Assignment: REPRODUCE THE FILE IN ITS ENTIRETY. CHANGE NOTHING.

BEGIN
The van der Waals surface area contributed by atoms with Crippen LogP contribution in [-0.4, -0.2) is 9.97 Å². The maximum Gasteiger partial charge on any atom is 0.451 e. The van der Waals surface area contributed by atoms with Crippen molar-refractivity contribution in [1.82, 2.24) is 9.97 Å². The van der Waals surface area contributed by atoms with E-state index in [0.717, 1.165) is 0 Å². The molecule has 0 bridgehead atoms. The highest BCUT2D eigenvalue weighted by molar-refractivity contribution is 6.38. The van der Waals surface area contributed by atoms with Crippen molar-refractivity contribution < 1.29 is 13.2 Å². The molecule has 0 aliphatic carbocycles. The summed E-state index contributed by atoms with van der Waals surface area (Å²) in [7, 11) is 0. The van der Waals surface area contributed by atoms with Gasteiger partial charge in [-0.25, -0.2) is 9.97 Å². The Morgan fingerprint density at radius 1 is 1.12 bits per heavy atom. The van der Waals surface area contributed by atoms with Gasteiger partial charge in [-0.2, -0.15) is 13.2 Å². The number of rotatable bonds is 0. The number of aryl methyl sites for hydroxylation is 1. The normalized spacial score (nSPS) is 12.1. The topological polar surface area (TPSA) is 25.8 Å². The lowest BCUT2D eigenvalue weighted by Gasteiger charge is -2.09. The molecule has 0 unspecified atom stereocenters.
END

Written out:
The van der Waals surface area contributed by atoms with Crippen LogP contribution in [-0.4, -0.2) is 9.97 Å². The maximum Gasteiger partial charge on any atom is 0.451 e. The van der Waals surface area contributed by atoms with Crippen molar-refractivity contribution in [1.82, 2.24) is 9.97 Å². The van der Waals surface area contributed by atoms with E-state index in [0.717, 1.165) is 0 Å². The molecule has 0 bridgehead atoms. The highest BCUT2D eigenvalue weighted by molar-refractivity contribution is 6.38. The van der Waals surface area contributed by atoms with Crippen molar-refractivity contribution < 1.29 is 13.2 Å². The molecule has 0 aliphatic carbocycles. The summed E-state index contributed by atoms with van der Waals surface area (Å²) in [7, 11) is 0. The van der Waals surface area contributed by atoms with Gasteiger partial charge in [-0.25, -0.2) is 9.97 Å². The Morgan fingerprint density at radius 1 is 1.12 bits per heavy atom. The van der Waals surface area contributed by atoms with Gasteiger partial charge in [-0.2, -0.15) is 13.2 Å². The number of rotatable bonds is 0. The number of aryl methyl sites for hydroxylation is 1. The normalized spacial score (nSPS) is 12.1. The topological polar surface area (TPSA) is 25.8 Å². The lowest BCUT2D eigenvalue weighted by Gasteiger charge is -2.09. The molecule has 0 unspecified atom stereocenters.